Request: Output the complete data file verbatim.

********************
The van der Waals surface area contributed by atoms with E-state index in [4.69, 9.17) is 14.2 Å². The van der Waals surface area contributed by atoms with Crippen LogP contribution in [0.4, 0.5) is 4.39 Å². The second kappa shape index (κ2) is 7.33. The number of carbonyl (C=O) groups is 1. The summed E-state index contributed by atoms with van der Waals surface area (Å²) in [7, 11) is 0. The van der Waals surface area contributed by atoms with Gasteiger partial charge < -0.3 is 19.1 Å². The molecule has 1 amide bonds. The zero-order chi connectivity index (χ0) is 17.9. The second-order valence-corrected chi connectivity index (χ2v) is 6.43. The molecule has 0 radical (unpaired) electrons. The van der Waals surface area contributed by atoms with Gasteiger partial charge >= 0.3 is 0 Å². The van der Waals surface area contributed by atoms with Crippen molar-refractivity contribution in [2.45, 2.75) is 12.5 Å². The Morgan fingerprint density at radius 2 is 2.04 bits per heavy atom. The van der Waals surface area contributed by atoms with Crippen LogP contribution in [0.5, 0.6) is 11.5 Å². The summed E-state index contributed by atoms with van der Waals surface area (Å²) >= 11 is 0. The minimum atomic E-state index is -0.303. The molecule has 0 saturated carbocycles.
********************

The van der Waals surface area contributed by atoms with E-state index in [4.69, 9.17) is 14.2 Å². The van der Waals surface area contributed by atoms with Crippen LogP contribution in [0.4, 0.5) is 4.39 Å². The second kappa shape index (κ2) is 7.33. The number of carbonyl (C=O) groups is 1. The summed E-state index contributed by atoms with van der Waals surface area (Å²) in [7, 11) is 0. The van der Waals surface area contributed by atoms with Gasteiger partial charge < -0.3 is 19.1 Å². The molecule has 1 amide bonds. The zero-order chi connectivity index (χ0) is 17.9. The second-order valence-corrected chi connectivity index (χ2v) is 6.43. The molecule has 0 radical (unpaired) electrons. The van der Waals surface area contributed by atoms with Gasteiger partial charge >= 0.3 is 0 Å². The van der Waals surface area contributed by atoms with Crippen molar-refractivity contribution in [2.45, 2.75) is 12.5 Å². The Morgan fingerprint density at radius 2 is 2.04 bits per heavy atom. The van der Waals surface area contributed by atoms with Crippen LogP contribution in [0.5, 0.6) is 11.5 Å². The summed E-state index contributed by atoms with van der Waals surface area (Å²) >= 11 is 0. The minimum atomic E-state index is -0.303. The molecule has 0 saturated carbocycles.